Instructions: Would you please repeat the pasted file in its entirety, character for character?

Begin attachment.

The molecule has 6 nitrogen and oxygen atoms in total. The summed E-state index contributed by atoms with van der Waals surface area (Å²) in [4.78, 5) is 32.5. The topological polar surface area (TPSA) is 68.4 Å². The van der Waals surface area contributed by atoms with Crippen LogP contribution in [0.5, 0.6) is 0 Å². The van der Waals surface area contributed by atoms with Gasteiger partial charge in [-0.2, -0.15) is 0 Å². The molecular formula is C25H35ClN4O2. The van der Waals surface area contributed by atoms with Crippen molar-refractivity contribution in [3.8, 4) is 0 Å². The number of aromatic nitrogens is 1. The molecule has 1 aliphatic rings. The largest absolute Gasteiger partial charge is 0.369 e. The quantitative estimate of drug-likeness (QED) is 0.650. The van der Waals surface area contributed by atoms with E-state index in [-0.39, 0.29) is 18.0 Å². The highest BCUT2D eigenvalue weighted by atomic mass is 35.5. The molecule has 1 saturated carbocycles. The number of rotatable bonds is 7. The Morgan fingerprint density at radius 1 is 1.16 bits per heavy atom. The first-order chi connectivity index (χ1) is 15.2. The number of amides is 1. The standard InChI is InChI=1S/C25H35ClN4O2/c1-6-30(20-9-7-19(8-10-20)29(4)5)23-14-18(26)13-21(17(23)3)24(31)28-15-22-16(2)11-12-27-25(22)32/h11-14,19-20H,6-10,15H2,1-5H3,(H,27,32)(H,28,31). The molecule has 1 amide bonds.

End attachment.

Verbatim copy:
The molecule has 6 nitrogen and oxygen atoms in total. The summed E-state index contributed by atoms with van der Waals surface area (Å²) in [4.78, 5) is 32.5. The topological polar surface area (TPSA) is 68.4 Å². The van der Waals surface area contributed by atoms with Crippen LogP contribution in [0.5, 0.6) is 0 Å². The van der Waals surface area contributed by atoms with Gasteiger partial charge in [-0.2, -0.15) is 0 Å². The molecular formula is C25H35ClN4O2. The van der Waals surface area contributed by atoms with Crippen molar-refractivity contribution in [3.8, 4) is 0 Å². The number of aromatic nitrogens is 1. The molecule has 1 aliphatic rings. The largest absolute Gasteiger partial charge is 0.369 e. The quantitative estimate of drug-likeness (QED) is 0.650. The van der Waals surface area contributed by atoms with E-state index in [-0.39, 0.29) is 18.0 Å². The highest BCUT2D eigenvalue weighted by atomic mass is 35.5. The molecule has 1 saturated carbocycles. The number of rotatable bonds is 7. The Morgan fingerprint density at radius 1 is 1.16 bits per heavy atom. The first-order chi connectivity index (χ1) is 15.2. The number of amides is 1. The standard InChI is InChI=1S/C25H35ClN4O2/c1-6-30(20-9-7-19(8-10-20)29(4)5)23-14-18(26)13-21(17(23)3)24(31)28-15-22-16(2)11-12-27-25(22)32/h11-14,19-20H,6-10,15H2,1-5H3,(H,27,32)(H,28,31). The molecule has 1 amide bonds.